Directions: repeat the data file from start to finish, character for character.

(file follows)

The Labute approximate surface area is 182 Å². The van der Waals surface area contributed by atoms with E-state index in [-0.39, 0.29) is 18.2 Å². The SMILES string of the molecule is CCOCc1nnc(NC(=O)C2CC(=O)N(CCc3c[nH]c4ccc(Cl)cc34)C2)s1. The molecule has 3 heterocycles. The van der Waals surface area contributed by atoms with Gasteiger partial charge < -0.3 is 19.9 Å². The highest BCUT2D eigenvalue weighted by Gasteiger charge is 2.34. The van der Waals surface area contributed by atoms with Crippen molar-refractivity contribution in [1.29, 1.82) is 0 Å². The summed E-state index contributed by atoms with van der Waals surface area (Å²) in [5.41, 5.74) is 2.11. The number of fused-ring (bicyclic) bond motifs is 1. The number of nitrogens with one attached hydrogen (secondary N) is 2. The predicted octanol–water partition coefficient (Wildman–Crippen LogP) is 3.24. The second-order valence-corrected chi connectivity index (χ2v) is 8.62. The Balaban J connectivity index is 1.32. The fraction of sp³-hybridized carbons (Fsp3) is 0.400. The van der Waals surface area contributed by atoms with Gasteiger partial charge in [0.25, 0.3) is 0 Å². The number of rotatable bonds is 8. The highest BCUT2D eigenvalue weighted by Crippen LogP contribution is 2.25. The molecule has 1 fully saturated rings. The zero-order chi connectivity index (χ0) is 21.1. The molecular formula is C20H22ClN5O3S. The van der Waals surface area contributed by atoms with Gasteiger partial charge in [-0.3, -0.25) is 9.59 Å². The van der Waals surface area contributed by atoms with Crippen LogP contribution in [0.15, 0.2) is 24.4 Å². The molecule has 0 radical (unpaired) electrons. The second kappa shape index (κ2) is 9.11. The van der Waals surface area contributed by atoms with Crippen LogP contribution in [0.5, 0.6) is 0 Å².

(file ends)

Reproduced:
The Labute approximate surface area is 182 Å². The van der Waals surface area contributed by atoms with E-state index in [-0.39, 0.29) is 18.2 Å². The SMILES string of the molecule is CCOCc1nnc(NC(=O)C2CC(=O)N(CCc3c[nH]c4ccc(Cl)cc34)C2)s1. The molecule has 3 heterocycles. The van der Waals surface area contributed by atoms with Gasteiger partial charge < -0.3 is 19.9 Å². The highest BCUT2D eigenvalue weighted by Gasteiger charge is 2.34. The van der Waals surface area contributed by atoms with Crippen molar-refractivity contribution in [1.29, 1.82) is 0 Å². The summed E-state index contributed by atoms with van der Waals surface area (Å²) in [5.41, 5.74) is 2.11. The number of fused-ring (bicyclic) bond motifs is 1. The number of nitrogens with one attached hydrogen (secondary N) is 2. The predicted octanol–water partition coefficient (Wildman–Crippen LogP) is 3.24. The second-order valence-corrected chi connectivity index (χ2v) is 8.62. The Balaban J connectivity index is 1.32. The fraction of sp³-hybridized carbons (Fsp3) is 0.400. The van der Waals surface area contributed by atoms with Gasteiger partial charge in [0.25, 0.3) is 0 Å². The number of rotatable bonds is 8. The highest BCUT2D eigenvalue weighted by Crippen LogP contribution is 2.25. The molecule has 1 fully saturated rings. The zero-order chi connectivity index (χ0) is 21.1. The molecular formula is C20H22ClN5O3S. The van der Waals surface area contributed by atoms with Gasteiger partial charge in [-0.3, -0.25) is 9.59 Å². The van der Waals surface area contributed by atoms with Crippen LogP contribution in [0.15, 0.2) is 24.4 Å². The molecule has 0 radical (unpaired) electrons. The second kappa shape index (κ2) is 9.11. The van der Waals surface area contributed by atoms with Crippen LogP contribution in [0.5, 0.6) is 0 Å².